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Test to see if catheter is ready to be removed?

Bill_4's picture
Bill_4
Posts: 29
Joined: Jun 2009

I have my appointment to remove the catheter Tuesday. Is there a specific test the surgeon uses to determine that catheter is ready to be removed? Do all docs use it? Thanks.
Bill

lewvino's picture
lewvino
Posts: 1010
Joined: May 2009

I won't experience the cath till next week so can only say what I have heard from other men at the local prostate cancer support group. They told me there was no test done...the nurse just took the cath out.

They all said it wasn't to bad coming out.

Larry

wxman
Posts: 19
Joined: Jun 2009

We will be thinking of you next week. My husband has his surgery at vanderbilt with Dr. Smith
on Sept. 3. We would love to hear from you or follow your progress online.

thegriz
Posts: 23
Joined: Nov 2008

No test by the Dr other than just "feeling" to insure the cath is loose enough to be withdrawn. It's normal to remove it at 7+ days since surgery. You might think it will be painfull, but it won't -- just a strange feeling! Takes 10 seconds.
Your shoulder pain is likely the gas used to inflate your abdomen for the surgery. When up on your feet, the remaining gas rises in your body, thus the sore "shoulders". It will dissapate on it's own -- it was the worst soreness I had, more so than my incisions (DaVinci 2 years ago).
You'll do fine. Good luck.

mjweis
Posts: 11
Joined: Jan 2009

I had a cystogram done prior to my catheter removal. Basically, they fill your bladder and look at x-ray views to see if there is any leakage. Not too bad - the pressure is like having to go really bad and being stuck in traffic - only lasts a few minutes.

NM
Posts: 214
Joined: Jul 2009

Hi I know this is off the subject but you are the most experienced post op here I have seen yet 2(yrs). I have 2 questions you might not want to answer them and it will be ok but here goes 1 How long were you incontinent? And 2 How long to get back to work? Thanks either way......Nick

shubbysr's picture
shubbysr
Posts: 87
Joined: Jun 2009

Hey Bill,

I am a Registered Nurse x 30 years. In our case, (post prostate removal) it is normal to leave catheter in for about 7-10 days to allow healing of the ureter that was reconnected to the bladder.
Removal of the catheter is just pulling the catheter out slowly, of course after the internal baloon is deflated. It is an uncomfortable feeling for a few seconds.
The next step is training your sphinter to hold your urine!

Don't worry, it will all work out.

Jim (shubbysr)

Watch.repair.man's picture
Watch.repair.man
Posts: 49
Joined: May 2009

Sounds like all is going pretty good with you. Do what the Doctor tells you, take it easy.
Today is a great day, when the catheter comes out you will feel so much better.
Take care and I will pray for you.
Keven

dopplerjockey's picture
dopplerjockey
Posts: 39
Joined: Jul 2009

I found this funny, and at times on this forum, a little humor is needed.
When I went in to have the urologist remove the catheter on day 7, I was wearing the smaller leg bag attached to the catheter tube. Before the doctor pulled the catheter, he reach down below my pant leg to try to help me get to it, and the valve opened wide, and a huge amount of urine flowed down my foot, his foot, and his hand. As we both scrambled to close the valve, things only got worse as the flow increased, and everything got wet.

After cleaning himself up, he proceeded to pull the catheter, which produced a little tenderness as it slid out, followed by another short rush of urine. Then, into the Big Boy pants I went.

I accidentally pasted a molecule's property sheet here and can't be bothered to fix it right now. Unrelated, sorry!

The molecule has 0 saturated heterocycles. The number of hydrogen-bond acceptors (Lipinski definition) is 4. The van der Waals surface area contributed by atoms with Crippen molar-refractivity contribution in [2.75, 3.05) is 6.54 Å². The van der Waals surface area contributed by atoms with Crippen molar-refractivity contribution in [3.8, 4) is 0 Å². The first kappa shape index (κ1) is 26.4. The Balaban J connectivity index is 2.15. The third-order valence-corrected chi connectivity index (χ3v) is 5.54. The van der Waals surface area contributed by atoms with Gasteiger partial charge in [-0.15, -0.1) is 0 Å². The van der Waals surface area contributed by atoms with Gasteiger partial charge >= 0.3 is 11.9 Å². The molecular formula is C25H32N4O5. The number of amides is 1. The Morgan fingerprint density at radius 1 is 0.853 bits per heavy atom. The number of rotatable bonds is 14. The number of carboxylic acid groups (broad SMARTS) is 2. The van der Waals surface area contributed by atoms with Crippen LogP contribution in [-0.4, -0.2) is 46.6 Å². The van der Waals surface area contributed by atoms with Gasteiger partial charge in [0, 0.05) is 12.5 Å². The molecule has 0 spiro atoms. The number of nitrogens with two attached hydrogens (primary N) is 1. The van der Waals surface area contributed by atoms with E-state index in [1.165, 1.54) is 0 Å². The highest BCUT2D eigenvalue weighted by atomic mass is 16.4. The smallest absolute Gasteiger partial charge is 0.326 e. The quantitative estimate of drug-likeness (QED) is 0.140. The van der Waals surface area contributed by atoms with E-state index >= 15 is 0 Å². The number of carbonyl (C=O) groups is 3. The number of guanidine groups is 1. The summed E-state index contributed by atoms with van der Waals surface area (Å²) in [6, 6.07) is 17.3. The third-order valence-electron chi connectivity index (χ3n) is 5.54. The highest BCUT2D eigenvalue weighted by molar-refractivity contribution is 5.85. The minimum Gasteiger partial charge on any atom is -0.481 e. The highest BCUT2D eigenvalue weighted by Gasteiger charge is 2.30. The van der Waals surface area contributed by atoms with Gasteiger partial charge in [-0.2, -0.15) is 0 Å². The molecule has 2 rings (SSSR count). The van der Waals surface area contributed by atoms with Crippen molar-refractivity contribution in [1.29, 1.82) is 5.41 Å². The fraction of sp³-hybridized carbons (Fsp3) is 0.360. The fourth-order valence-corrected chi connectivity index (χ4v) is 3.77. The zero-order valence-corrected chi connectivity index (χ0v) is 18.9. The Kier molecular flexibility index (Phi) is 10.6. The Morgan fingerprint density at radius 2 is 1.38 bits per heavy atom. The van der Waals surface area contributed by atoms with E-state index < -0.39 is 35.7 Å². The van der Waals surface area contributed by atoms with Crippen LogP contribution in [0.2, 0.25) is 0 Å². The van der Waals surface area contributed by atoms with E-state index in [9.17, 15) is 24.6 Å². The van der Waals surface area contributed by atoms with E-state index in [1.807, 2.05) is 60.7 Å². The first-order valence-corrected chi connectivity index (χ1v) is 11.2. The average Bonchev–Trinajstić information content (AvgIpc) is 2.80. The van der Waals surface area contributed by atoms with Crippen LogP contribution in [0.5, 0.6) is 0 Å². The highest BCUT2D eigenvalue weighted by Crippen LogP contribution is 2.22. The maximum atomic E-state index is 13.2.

Hope your removal goes smoother than mine. LOL

Watch.repair.man's picture
Watch.repair.man
Posts: 49
Joined: May 2009

I bet the Doc didn't enjoy it.
Wonder where Bill is.
Hope everything went OK for him.

Bill_4's picture
Bill_4
Posts: 29
Joined: Jun 2009

Thanks for all of these responses. See my progress on new topic "Cather out, Pathology Report In", 8/5/09. I smiled at the urine story but restrained a big belly laugh (ouch). Feeling stronger this afternoon.
Bill

brookjax's picture
brookjax
Posts: 18
Joined: Apr 2009

I had the DaVinci on a Wed., left the hospital Friday, and had the catheter removed a week later. The Doctor just made an appointment for it before I left the hospital; no test.

I have to add that when my catheter was removed, it hurt like hell for several seconds, which seemed like it was going to turn into an eternity. But then the doctor told me to tighten the muscles down there after I complained about the pain, and that's when the pain ended.

As to ending incontinence, there are two exercises to help this, one is called passive and one is called aggressive. Passive is tightening the muscle for six seconds and doing this for 10-20 times, three to six times per day; the Kegel exercise. The aggressive exercise is to tighten the muscles in fast sequences, increasing the number from 10 to 20 to 30 at a time, just tightening fast and then relaxing for a couple of seconds. Three months of using only the passive exercises (I had not been told of the other one) got me maybe two-thirds of the way, but I expected to be continent by then, so I was disappointed. Some others in a support group said that they became continent in three months.

Using the aggressive as well as the passive exercises during the past week, I am noticing more improvement in automatically holding it in and not wetting the pads as much. So I think I should have been using both methods earlier than I did.

lion1
Posts: 241
Joined: May 2007

You're leaking will get worse if you overdo the Kegels---my doc says by overdoing the kegels you fatigue the Sphincter and the dripping gets worse. Sounds like you are right on track with your exercises---good for you.

Lion1

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